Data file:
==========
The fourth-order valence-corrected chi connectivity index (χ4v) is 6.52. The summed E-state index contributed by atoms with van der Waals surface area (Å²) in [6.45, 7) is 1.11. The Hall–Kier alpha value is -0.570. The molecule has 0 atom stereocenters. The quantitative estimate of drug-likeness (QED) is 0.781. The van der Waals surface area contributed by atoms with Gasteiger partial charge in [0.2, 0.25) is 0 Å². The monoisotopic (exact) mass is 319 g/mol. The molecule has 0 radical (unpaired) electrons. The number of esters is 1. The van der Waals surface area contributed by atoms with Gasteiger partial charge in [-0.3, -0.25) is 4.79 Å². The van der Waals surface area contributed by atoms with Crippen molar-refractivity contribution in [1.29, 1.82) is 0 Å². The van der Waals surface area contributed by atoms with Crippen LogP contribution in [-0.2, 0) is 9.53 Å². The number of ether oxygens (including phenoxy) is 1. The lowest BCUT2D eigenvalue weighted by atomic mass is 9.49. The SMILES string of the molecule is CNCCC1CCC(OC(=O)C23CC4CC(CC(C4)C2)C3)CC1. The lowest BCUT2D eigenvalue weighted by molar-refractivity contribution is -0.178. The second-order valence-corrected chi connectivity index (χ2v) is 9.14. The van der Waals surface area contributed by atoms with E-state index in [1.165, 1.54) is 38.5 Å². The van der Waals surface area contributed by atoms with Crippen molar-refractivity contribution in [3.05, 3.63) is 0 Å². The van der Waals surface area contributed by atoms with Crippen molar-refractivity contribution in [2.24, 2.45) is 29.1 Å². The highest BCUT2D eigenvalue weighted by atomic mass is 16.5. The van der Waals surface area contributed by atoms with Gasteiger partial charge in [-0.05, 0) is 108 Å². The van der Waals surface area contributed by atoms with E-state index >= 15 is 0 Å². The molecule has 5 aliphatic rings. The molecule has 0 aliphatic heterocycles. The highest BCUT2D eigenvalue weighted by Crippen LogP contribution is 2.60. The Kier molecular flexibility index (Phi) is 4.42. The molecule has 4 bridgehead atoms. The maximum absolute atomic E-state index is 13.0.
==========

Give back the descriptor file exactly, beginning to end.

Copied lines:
The fourth-order valence-corrected chi connectivity index (χ4v) is 6.52. The summed E-state index contributed by atoms with van der Waals surface area (Å²) in [6.45, 7) is 1.11. The Hall–Kier alpha value is -0.570. The molecule has 0 atom stereocenters. The quantitative estimate of drug-likeness (QED) is 0.781. The van der Waals surface area contributed by atoms with Gasteiger partial charge in [0.2, 0.25) is 0 Å². The monoisotopic (exact) mass is 319 g/mol. The molecule has 0 radical (unpaired) electrons. The number of esters is 1. The van der Waals surface area contributed by atoms with Gasteiger partial charge in [-0.3, -0.25) is 4.79 Å². The van der Waals surface area contributed by atoms with Crippen molar-refractivity contribution in [1.29, 1.82) is 0 Å². The van der Waals surface area contributed by atoms with Crippen LogP contribution in [-0.2, 0) is 9.53 Å². The number of ether oxygens (including phenoxy) is 1. The lowest BCUT2D eigenvalue weighted by atomic mass is 9.49. The SMILES string of the molecule is CNCCC1CCC(OC(=O)C23CC4CC(CC(C4)C2)C3)CC1. The lowest BCUT2D eigenvalue weighted by molar-refractivity contribution is -0.178. The second-order valence-corrected chi connectivity index (χ2v) is 9.14. The van der Waals surface area contributed by atoms with E-state index in [1.165, 1.54) is 38.5 Å². The van der Waals surface area contributed by atoms with Crippen molar-refractivity contribution in [3.05, 3.63) is 0 Å². The van der Waals surface area contributed by atoms with Crippen molar-refractivity contribution in [2.24, 2.45) is 29.1 Å². The highest BCUT2D eigenvalue weighted by atomic mass is 16.5. The van der Waals surface area contributed by atoms with Gasteiger partial charge in [-0.05, 0) is 108 Å². The van der Waals surface area contributed by atoms with E-state index >= 15 is 0 Å². The molecule has 5 aliphatic rings. The molecule has 0 aliphatic heterocycles. The highest BCUT2D eigenvalue weighted by Crippen LogP contribution is 2.60. The Kier molecular flexibility index (Phi) is 4.42. The molecule has 4 bridgehead atoms. The maximum absolute atomic E-state index is 13.0.